Washington Matters


Obama's Flip-Flops: Another View


I was all set to join the chorus of commentators looking at Barack Obama's recent flip-flops and waffles and concluding, "Aha, you're just a typical politician after all." And then I read a column by Charlie Cook, who got me thinking in a different direction, as he often does.

 

There's plenty to criticize Obama about if you don't like politicians who tack left or right in the primaries to appeal to the base and then move to the center for the general election. Ken Vogel did a nice job of summing them up in Politico on Friday, but just to mention a few:


  • Obama once said he'd accept public funding for the general election campaign if his GOP opponent did, but now has reversed himself.
  • Obama once said he supports the Washington, D.C., ban on handguns but agreed with the Supreme Court last week when it knocked the law down and concluded the authors of the Bill of Rights meant to provide for an individual's right to bear arms.
  • And he dropped his opposition to legislation granting liability to phone companies that helped the government tap phones without warrants, saying changes in the legislation make it more acceptable.

McCain has his own share of flip-flops, but they seem somehow more honorable than Obama's because he admits them and often has a reasonable explanation. On immigration, for example, he says he backed away from his own comprehensive plan because he realized the American people won't allow guest workers or legal status for those already here illegally unless they're convinced the borders have been secured. That's a pretty reasonable conclusion and a pretty practical one.

 

Obama, on the other hand, is showing a dangerous tendency to parse words a`la Bill Clinton -- or worse. On campaign finance, he came up with the most bizarre explanation, somehow arguing that because of his grass-roots support, his decision actually helps end the big money system instead of prolonging it. That was a couple of days before he met with Hillary Clinton's fat cats to ask them to open their checkbooks. Hardly grass roots.

 

The Supreme Court flip was worse. An Obama spokesman said the earlier statement hadn't been phrased carefully enough -- never mind that Obama taught constitutional law and is nothing if not a master wordsmith.

 

So here I was, all set to go after Obama when along comes Charlie Cook with a column about the particular challenge Obama faces in persuading voters that they don't need to be afraid of putting him in the White House. Cook isn't writing about the flip-flops -- he's comparing Obama's precarious lead in the polls to the one Ronald Reagan held over Jimmy Carter in 1980.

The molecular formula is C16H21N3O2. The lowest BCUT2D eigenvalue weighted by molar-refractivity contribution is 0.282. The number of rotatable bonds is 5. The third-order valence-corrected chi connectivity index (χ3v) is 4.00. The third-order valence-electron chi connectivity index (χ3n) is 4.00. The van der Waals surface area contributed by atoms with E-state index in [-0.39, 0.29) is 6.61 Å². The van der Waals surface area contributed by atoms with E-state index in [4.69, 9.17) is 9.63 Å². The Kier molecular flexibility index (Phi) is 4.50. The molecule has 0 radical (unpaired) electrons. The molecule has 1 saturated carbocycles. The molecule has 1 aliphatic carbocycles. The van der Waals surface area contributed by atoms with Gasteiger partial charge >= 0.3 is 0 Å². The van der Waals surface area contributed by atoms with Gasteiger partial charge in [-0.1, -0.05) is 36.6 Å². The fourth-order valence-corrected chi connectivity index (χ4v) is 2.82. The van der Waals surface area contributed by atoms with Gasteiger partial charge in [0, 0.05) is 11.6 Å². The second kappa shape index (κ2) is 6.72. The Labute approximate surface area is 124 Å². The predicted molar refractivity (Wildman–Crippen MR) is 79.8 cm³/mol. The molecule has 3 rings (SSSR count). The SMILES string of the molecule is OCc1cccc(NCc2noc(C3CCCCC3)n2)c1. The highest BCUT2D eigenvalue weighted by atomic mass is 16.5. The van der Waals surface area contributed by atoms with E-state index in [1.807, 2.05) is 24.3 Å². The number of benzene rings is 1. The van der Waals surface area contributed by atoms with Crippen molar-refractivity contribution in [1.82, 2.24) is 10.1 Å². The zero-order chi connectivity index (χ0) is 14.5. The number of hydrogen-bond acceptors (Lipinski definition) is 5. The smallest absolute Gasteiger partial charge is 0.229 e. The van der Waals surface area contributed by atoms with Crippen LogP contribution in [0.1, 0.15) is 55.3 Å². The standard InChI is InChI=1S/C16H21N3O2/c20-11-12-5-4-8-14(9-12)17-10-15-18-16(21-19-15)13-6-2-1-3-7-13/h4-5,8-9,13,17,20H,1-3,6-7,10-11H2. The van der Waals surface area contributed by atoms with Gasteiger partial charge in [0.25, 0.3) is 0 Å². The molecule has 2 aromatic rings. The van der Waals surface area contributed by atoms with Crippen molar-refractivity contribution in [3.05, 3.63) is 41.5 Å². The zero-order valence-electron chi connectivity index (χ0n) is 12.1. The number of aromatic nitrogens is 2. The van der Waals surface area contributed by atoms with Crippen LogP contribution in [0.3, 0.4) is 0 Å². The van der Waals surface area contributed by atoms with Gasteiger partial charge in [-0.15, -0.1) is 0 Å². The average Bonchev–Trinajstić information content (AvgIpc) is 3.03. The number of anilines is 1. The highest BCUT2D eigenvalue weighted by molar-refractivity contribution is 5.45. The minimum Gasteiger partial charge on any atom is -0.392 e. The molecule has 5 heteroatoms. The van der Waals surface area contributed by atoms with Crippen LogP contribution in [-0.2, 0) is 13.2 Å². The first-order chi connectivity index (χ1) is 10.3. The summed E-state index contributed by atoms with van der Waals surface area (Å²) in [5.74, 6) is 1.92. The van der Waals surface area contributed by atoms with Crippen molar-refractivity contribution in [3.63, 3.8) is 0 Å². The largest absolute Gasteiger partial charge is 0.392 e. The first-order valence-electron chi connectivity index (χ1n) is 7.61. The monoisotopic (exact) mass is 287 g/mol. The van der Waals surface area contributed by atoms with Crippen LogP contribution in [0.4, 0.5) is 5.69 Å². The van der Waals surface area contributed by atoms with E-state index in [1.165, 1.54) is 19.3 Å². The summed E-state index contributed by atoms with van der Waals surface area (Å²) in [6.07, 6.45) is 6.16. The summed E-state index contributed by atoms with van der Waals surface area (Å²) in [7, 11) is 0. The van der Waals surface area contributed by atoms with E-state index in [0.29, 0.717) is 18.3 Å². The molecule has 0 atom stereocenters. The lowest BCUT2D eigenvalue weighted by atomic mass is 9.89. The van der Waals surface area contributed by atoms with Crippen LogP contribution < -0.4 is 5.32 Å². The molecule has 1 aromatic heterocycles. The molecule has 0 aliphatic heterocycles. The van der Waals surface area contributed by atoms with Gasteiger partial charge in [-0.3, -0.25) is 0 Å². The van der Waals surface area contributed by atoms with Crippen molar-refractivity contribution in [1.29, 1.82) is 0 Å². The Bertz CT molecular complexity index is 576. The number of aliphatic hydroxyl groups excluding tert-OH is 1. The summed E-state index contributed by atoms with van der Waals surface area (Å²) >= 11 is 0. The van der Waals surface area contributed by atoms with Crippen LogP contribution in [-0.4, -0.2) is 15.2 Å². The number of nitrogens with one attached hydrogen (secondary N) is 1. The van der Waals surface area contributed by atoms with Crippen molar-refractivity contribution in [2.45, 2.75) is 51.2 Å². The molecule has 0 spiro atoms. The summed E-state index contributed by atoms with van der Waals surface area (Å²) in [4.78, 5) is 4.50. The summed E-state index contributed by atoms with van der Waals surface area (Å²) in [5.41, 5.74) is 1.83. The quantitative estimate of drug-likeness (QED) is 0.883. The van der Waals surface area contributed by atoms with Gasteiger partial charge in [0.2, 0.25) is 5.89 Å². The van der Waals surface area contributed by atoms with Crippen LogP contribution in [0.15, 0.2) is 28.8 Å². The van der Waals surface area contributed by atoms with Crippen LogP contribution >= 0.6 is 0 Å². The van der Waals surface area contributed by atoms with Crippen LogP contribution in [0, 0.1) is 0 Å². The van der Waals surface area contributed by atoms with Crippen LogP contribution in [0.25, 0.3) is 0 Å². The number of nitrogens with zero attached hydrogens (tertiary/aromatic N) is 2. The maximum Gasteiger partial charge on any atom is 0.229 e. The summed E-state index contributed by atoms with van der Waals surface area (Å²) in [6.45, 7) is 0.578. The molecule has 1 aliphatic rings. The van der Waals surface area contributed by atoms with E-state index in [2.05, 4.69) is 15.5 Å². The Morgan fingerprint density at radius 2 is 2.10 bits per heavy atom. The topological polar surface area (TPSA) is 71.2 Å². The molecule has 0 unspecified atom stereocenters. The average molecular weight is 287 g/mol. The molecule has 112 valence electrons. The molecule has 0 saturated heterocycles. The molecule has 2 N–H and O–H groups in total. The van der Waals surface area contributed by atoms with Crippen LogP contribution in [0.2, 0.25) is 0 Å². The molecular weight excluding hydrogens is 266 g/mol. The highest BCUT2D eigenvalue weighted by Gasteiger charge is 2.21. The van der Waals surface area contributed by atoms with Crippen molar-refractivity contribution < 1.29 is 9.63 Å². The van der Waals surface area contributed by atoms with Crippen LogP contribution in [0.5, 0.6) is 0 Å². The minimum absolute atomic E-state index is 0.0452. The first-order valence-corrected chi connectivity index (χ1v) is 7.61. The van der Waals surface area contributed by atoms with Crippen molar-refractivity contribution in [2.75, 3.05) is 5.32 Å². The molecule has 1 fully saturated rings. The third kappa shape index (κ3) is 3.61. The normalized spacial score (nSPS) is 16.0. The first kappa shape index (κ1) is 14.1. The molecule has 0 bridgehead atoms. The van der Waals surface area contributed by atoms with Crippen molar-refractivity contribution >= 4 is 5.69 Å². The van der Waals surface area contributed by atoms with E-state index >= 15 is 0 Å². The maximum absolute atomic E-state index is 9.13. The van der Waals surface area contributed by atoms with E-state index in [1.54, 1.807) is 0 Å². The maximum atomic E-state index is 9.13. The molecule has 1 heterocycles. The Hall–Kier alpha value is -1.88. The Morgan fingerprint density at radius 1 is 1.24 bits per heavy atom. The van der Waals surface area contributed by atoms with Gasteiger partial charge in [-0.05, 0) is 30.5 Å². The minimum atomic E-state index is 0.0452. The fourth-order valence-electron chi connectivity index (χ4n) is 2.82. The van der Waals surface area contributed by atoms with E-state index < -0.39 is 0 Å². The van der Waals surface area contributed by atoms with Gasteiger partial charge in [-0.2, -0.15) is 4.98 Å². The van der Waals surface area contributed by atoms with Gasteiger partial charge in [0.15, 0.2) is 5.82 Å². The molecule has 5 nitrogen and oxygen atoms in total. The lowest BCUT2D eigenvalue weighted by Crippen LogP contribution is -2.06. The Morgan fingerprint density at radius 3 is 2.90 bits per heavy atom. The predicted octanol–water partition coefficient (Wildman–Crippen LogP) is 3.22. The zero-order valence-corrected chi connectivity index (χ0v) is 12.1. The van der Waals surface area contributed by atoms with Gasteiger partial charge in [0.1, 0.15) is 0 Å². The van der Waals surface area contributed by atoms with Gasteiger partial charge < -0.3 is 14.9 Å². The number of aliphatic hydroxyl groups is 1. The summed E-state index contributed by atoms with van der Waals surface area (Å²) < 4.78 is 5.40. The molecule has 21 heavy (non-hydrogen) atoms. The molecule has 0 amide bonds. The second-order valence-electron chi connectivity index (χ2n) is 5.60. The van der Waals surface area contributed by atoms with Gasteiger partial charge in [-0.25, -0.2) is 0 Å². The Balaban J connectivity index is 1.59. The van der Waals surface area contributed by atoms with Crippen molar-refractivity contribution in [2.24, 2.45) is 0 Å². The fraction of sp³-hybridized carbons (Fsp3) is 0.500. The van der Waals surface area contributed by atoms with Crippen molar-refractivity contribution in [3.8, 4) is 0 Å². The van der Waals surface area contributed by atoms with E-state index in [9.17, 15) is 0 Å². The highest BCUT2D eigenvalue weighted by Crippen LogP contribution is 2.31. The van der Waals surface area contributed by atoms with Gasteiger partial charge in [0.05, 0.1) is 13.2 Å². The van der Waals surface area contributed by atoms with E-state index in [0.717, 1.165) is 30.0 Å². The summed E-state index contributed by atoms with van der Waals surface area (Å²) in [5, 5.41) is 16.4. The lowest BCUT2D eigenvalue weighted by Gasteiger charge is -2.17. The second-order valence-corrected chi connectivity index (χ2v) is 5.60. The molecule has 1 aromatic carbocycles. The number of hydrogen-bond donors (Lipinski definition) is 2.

Cook says that race was very tight because voters weren't sure they could trust Reagan with the presidency. Why? Because while they wanted change, they were afraid Reagan would bring too much change. Not until the debates were they sure he was okay, and they then elected him in a landslide. Cook says Obama faces the same dilemma -- with the same risk that voters will fear he represents a dangerous amount of change.

 

That's a good way to put it. It makes me think that there is a very good reason why Obama can't be too unconventional in the positions he takes. He has to move as carefully as he can to the center, parsing every word -- to make sure he doesn't scare anybody. Some of that need is due to his newness on the scene (or what Republicans and some Democrats decry as his lack of experience), but some of it is also due to the fact that he's different from many of us -- in his background, his upbringing, his unusual name and, of course, as he said recently, he happens to be black.

 

This is not to excuse the flip-flops, though it may sound like I'm doing that. Voters need to know that Obama stands for something and won't shift with the winds. But voters also need to understand why he may feel taking some safe positions is necessary.

 

In any event, he needs to be a lot more honest in admitting it when he does change his mind. No one wants another president who is so stubborn that he never changes course. Voters will go along with some change, as long as it's for a reason other than pandering, as long as it doesn't happen too often on too many crucial issues and as long as there's a reasonable explanation.

 




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